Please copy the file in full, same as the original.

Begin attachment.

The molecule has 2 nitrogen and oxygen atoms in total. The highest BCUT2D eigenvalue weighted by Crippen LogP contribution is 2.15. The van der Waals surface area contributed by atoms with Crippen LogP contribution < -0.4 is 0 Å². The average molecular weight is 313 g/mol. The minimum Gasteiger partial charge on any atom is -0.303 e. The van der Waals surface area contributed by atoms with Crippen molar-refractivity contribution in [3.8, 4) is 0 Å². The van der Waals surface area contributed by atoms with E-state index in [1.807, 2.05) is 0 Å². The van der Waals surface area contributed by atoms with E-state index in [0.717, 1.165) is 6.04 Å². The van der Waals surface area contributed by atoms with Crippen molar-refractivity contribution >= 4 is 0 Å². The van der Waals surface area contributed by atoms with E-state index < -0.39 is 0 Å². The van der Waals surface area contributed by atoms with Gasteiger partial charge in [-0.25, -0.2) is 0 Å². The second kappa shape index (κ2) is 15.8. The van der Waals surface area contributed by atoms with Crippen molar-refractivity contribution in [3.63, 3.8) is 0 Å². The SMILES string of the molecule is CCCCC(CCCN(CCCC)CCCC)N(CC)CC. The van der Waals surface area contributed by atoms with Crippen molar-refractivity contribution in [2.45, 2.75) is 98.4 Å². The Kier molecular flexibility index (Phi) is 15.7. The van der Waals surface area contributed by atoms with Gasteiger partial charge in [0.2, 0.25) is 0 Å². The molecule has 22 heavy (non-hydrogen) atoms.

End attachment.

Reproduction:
The molecule has 2 nitrogen and oxygen atoms in total. The highest BCUT2D eigenvalue weighted by Crippen LogP contribution is 2.15. The van der Waals surface area contributed by atoms with Crippen LogP contribution < -0.4 is 0 Å². The average molecular weight is 313 g/mol. The minimum Gasteiger partial charge on any atom is -0.303 e. The van der Waals surface area contributed by atoms with Crippen molar-refractivity contribution in [3.8, 4) is 0 Å². The van der Waals surface area contributed by atoms with E-state index in [1.807, 2.05) is 0 Å². The van der Waals surface area contributed by atoms with E-state index in [0.717, 1.165) is 6.04 Å². The van der Waals surface area contributed by atoms with Crippen molar-refractivity contribution >= 4 is 0 Å². The van der Waals surface area contributed by atoms with E-state index < -0.39 is 0 Å². The van der Waals surface area contributed by atoms with Gasteiger partial charge in [-0.25, -0.2) is 0 Å². The second kappa shape index (κ2) is 15.8. The van der Waals surface area contributed by atoms with Crippen molar-refractivity contribution in [3.63, 3.8) is 0 Å². The SMILES string of the molecule is CCCCC(CCCN(CCCC)CCCC)N(CC)CC. The van der Waals surface area contributed by atoms with Crippen molar-refractivity contribution in [2.45, 2.75) is 98.4 Å². The Kier molecular flexibility index (Phi) is 15.7. The van der Waals surface area contributed by atoms with Gasteiger partial charge in [0.2, 0.25) is 0 Å². The molecule has 22 heavy (non-hydrogen) atoms.